It’s a shoe-in to pick British art-rock band ∆ (Alt-J) as a best new artist for 2012. Their debut album An Awesome Wave peaked at #13 on the UK charts, and took home the country’s prestigious Mercury Prize. Yet, their success was far more substantial than mere hype. In fact, many critics did their best to derail the band, with their album drawing middling and even negative reviews from such notable publications as Pitchfork, Mojo, and the A.V. Club. Despite this, the uncommon vocal timbre and cinematic lyrics of Joe Newman resonated with audiences who fondly remember films like The Good, the Bad, and the Ugly and Léon: The Professional, while the quartet’s schizophrenic instrumentals sifted through trip-hop, electronic-rock, and indie-pop influences linked together by acoustic folk guitar picking, a cappella vocals, and piano interludes. They sounded at once familiar and experimental, their melodies infectious and songwriting sweet yet honest, a compliment to fellow Mercury nominees Django Django, and natural successor to the lineage of Radiohead, but without all the years of expectations and emotional baggage. Alt-J felt like a fresh start. It also helped that the videos for “Breezeblocks” and “Something Good” rank among the most inspired and compelling examples the medium has ever produced. Alan Ranta
What happened to R&B? There was always a quirky sense of humour and seductive, often times subtle, form of sexuality in its roots, and deep down most artists preached respect, love and class. That quickly started to slide into raunchy territory during the ‘90s when shock-value explicitness and tired pop-production techniques reigned supreme. And with Sade only releasing one album every nine years, you had to search high and low for some true forms of R&B that would keep the genre fresh and moving. Enter Jessie Ware, the anti-R&B star. Making soft footprints with each subsequent track released from her stellar debut album Devotion, Ware doesn’t go for the flash and trash found in throwaway tracks like Simone Battle’s “He Likes Boys”, or Rihanna’s ludicrous farce “Birthday Cake” with former/newly reunited boyfriend/abuser/best-friend Chris Brown.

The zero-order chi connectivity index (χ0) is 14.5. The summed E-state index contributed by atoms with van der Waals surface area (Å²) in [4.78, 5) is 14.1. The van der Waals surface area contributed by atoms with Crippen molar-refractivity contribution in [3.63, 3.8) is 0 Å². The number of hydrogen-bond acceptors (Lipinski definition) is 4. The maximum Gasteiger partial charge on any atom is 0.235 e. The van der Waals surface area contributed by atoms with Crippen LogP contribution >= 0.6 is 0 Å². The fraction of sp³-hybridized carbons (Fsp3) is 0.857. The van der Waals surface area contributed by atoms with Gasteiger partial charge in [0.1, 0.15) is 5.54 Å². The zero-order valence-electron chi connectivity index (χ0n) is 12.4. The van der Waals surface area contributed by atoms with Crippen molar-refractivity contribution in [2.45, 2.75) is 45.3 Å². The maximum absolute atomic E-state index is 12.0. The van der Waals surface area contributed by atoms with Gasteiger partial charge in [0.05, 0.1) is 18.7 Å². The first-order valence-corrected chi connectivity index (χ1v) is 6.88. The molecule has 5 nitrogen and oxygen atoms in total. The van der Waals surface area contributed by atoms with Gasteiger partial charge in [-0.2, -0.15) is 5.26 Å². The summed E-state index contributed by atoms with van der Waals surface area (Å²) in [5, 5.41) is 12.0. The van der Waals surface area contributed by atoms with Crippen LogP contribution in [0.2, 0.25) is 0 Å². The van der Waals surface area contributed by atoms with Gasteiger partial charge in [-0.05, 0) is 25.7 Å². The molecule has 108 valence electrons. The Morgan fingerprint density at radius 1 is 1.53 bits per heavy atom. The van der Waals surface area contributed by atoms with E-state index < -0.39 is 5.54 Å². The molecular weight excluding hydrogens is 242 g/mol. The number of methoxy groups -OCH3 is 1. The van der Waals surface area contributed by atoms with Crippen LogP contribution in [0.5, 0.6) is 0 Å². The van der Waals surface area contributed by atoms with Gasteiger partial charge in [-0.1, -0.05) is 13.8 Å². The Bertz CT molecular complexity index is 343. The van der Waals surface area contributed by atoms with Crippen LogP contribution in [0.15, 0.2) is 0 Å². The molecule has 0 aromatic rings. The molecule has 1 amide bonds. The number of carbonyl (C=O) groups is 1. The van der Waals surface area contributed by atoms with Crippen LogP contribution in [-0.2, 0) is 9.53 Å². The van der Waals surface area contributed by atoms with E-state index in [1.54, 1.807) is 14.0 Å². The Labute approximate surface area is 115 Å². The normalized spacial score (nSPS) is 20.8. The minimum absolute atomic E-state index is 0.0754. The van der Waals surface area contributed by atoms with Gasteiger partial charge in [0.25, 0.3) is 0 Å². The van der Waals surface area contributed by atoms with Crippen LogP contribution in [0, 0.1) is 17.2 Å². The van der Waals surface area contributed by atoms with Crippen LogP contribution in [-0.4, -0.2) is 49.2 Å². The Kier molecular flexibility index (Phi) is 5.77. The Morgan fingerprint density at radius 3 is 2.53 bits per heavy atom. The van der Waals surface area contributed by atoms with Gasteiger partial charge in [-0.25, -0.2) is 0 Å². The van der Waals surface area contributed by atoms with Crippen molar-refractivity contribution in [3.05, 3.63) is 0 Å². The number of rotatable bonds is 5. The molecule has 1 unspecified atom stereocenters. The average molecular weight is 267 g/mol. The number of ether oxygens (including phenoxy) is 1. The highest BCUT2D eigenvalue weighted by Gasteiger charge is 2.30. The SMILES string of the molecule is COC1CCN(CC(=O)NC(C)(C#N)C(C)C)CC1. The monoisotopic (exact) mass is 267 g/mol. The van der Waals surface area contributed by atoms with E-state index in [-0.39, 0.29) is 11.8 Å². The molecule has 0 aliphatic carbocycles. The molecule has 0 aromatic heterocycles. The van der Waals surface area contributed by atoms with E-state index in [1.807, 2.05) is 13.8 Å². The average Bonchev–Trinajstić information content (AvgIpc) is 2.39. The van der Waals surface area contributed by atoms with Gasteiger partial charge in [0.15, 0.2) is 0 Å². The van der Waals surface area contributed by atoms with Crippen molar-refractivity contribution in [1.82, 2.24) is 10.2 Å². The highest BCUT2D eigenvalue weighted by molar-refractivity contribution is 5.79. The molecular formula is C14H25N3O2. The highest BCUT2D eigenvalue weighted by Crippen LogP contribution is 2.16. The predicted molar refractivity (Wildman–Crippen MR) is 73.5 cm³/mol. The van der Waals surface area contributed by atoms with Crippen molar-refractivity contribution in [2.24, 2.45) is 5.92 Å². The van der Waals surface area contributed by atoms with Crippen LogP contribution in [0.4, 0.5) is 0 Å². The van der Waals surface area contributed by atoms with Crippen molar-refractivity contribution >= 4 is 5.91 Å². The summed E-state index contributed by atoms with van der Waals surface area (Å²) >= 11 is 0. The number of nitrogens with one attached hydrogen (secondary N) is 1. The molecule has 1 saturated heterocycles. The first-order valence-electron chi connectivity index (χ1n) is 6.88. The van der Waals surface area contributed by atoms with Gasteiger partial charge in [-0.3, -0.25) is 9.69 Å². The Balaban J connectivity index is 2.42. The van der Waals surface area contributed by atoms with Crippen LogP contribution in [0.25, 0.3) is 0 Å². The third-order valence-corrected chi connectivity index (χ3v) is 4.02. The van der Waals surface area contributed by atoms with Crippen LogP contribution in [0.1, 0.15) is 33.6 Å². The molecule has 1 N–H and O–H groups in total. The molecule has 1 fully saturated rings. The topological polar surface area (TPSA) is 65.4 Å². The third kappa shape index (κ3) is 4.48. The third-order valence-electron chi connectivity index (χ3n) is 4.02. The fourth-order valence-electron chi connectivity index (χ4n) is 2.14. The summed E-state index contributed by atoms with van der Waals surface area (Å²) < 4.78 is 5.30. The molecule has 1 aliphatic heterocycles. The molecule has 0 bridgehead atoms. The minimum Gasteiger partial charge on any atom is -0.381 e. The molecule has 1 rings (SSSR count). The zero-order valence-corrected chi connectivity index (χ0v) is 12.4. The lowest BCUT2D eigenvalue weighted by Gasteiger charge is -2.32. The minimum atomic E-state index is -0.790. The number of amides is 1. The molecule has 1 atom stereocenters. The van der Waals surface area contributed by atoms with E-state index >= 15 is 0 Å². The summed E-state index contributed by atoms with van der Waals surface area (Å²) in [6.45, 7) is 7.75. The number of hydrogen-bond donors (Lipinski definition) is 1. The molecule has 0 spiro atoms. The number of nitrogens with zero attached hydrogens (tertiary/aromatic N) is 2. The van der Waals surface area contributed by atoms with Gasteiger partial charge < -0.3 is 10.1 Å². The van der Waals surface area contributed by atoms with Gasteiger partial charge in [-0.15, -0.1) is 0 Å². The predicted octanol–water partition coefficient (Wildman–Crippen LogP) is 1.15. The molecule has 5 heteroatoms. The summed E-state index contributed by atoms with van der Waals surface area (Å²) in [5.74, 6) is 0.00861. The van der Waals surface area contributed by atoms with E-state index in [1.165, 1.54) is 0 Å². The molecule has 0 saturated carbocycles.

No. Ware is the epitome of what traditional classy R&B music used to be. However, unlike predecessors Sade and Whitney, Ware is moving the direction of R&B by nudging it gently and respectfully into a new terrain. The bouncy and often times darkly laden production choices on Devotion don’t completely acquiesce to the traditional R&B tropes. Its fluidity between deep bass registers and electronic thumbprints suggest a real passion in Ware’s musical direction honouring the genre while simultaneously moving it forward and away from the pop tartlets that have domineered it for far too long. Arguably, Ware hasn’t had the banner year that would make her a household name, however, her unmitigated class, powerful voice that never over emphasizes or overshadows the song itself, is a beautiful start to an artist’s career whose longevity will certainly outlast so many others. She’s a refreshing change of pace and an invigorating reawakening to a genre that had all but died in the last decade. Enio Chiola
Last year, Frank Ocean made some waves with his critically acclaimed mixtape nostalgia, ULTRA., his membership in the often-controversial Odd Future collective, and his guest appearances on Watch the Throne. Then came his July performance of “Bad Religion” on Jimmy Fallon, his incredibly personal open letter about his sexuality, and, of course, the tremendous achievement of his debut album, channel ORANGE. Frank Ocean didn’t just have what might be the biggest 2012 of any debut artist—he instantly established himself as a fixture in the R&B pantheon. On autobiographical tracks like “Bad Religion” and “Thinkin Bout You”, Ocean bares his soul and his heart, all while singing circles around just about everybody on the radio. Is there anybody more on top of the game right now than Frank? Billy Hepfinger